Reviewed by Jacob McArthur Mooney
The Ontario chapbook publisher Cactus Press recently released a fresh crop of four chapbooks by a diverse and very competent quartet of new (and new-ish) poets. The books are charming in appearance, managing the tough trick of being memorable and unique in their individual design, while maintaining enough subtle hints of an in-house aesthetic to make them identifiable as a gestalt brand. The books carry plenty of spirit, but live happily as parts of a quartet. They are well-made, but still homemade. Their staples and imperfect edges hide a dignified and subtle edit. The gesture of their publication is simple and apolitical: to get good new writing out into the world. And the writing is good. Each of the four has something to hide, something to declare, and something new for their readers.
Instructions for Pen and Ink by Edward Nixon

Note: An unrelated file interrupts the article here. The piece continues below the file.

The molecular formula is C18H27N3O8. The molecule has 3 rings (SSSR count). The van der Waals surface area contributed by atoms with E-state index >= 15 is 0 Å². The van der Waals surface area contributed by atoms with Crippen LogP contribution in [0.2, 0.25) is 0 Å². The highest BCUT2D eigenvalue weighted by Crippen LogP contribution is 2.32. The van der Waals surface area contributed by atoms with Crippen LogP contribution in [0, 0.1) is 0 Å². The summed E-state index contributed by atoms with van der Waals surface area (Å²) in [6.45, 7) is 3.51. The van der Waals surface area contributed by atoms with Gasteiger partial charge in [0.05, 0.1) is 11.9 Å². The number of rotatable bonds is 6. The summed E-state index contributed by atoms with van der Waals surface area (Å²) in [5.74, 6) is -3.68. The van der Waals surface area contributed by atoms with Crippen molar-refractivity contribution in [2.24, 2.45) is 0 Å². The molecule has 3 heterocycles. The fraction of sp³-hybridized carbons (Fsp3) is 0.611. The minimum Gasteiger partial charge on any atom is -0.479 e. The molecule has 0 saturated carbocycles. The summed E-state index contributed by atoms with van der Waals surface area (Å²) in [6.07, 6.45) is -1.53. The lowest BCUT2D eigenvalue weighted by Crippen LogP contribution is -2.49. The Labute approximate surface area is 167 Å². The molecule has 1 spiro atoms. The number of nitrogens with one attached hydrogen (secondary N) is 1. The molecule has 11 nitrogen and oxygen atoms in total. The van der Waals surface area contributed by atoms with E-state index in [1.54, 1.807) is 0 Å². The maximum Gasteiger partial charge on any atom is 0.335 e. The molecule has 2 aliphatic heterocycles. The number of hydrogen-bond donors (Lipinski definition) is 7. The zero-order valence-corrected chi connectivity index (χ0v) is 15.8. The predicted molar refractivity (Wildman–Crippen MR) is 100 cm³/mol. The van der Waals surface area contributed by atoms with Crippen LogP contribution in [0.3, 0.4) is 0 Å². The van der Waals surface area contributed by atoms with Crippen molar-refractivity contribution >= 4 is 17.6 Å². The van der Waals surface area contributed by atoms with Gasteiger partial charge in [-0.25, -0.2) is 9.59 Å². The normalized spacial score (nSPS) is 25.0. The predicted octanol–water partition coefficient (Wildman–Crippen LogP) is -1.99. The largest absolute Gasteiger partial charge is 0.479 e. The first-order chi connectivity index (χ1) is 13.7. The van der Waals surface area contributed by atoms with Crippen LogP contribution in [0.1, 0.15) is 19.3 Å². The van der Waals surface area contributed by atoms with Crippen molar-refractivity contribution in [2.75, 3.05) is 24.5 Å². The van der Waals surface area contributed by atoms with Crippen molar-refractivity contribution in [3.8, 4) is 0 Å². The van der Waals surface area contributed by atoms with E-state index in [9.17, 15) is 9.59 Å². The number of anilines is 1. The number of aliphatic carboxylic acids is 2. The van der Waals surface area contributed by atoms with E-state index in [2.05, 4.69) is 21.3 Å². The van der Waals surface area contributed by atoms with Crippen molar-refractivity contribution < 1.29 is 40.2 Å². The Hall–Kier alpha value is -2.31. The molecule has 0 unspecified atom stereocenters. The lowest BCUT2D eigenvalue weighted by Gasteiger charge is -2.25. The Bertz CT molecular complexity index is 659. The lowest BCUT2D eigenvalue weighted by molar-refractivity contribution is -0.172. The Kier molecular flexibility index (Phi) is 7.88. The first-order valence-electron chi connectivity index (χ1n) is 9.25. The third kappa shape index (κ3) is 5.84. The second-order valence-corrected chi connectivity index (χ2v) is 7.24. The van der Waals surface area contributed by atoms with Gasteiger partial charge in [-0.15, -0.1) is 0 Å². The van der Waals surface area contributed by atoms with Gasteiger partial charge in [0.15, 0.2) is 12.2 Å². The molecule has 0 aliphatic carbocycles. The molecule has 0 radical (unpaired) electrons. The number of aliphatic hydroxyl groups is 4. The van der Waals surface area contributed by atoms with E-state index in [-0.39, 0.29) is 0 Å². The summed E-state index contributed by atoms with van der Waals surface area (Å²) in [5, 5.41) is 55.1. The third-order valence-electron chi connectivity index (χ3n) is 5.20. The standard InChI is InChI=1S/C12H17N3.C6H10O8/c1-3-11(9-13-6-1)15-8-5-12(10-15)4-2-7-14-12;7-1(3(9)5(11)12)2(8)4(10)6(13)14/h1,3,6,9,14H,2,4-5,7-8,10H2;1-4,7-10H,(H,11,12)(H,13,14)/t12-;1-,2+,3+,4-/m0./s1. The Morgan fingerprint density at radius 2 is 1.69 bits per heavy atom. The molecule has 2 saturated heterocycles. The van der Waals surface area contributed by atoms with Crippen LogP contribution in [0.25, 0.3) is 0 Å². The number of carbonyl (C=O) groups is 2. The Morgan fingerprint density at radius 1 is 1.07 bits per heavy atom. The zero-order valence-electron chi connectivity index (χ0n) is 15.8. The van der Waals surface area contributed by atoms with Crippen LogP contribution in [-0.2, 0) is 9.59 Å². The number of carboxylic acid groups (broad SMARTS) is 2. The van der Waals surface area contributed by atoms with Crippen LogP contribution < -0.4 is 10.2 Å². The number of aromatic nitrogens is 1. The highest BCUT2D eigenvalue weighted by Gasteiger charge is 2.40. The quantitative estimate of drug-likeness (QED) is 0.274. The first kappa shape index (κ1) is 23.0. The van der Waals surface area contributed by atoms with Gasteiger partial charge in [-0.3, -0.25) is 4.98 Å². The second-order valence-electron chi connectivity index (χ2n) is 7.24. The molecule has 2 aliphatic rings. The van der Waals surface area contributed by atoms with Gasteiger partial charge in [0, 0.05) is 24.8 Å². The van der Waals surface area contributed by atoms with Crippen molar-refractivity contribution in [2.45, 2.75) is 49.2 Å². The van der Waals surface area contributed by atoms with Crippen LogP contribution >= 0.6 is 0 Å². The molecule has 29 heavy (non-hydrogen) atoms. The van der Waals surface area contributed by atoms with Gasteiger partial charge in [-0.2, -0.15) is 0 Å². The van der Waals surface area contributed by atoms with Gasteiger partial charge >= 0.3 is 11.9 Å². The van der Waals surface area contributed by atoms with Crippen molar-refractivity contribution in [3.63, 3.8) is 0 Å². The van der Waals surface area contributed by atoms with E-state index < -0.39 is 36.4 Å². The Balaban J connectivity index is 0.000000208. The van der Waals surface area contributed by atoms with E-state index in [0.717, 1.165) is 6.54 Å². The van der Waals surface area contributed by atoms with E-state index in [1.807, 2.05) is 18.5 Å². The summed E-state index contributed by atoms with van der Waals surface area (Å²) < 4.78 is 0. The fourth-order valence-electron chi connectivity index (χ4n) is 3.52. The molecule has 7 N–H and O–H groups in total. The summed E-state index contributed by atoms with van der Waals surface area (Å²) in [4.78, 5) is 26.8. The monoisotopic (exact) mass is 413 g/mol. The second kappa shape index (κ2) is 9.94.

This short collection by Toronto poet and community-thinker Edward Nixon is a book of workmanlike simplicity, and a certain philosophical sincerity that often invites an under-reading. That would be unfortunate, here. Nixon’s default tone, a sort of wistful, half-embarrassed lyrical mumbling, takes a moment to grow on you but is worth the effort. He doesn’t necessarily help himself by attempting to wrestle out of it early in the collection (the jokey, undeveloped “A Painting Black on Black” is the chap’s weakest link), but once he finds his best note, he holds it. The first couple lines of “A Resistance” get to the root of his concerns: “He says he’s not worthy / of the telling.” Those two lines contain the troubled working-class masculinity of Instructions for Pen and Ink‘s best moments, and wrap it in the false-front of a second person narrative. The “He” there is the author, of course. And the instructions of the title poem’s pedagogical conceit are there for that same “He”‘s benefit. There’s a voyeuristic charm to being a reader of this book, and not in the way that most lyricists invite voyeurism. It’s exciting to watch Edward Nixon struggle to write Edward Nixon poems. That he can invite you into this intimacy with enough musicality and verve (as when “We Didn’t Know” begins “Polaroid 67 / Merc 66 fuel burn conspicuous / so delicious, fast on 15”) to make your time worthwhile, is what makes the collection a success, in the end.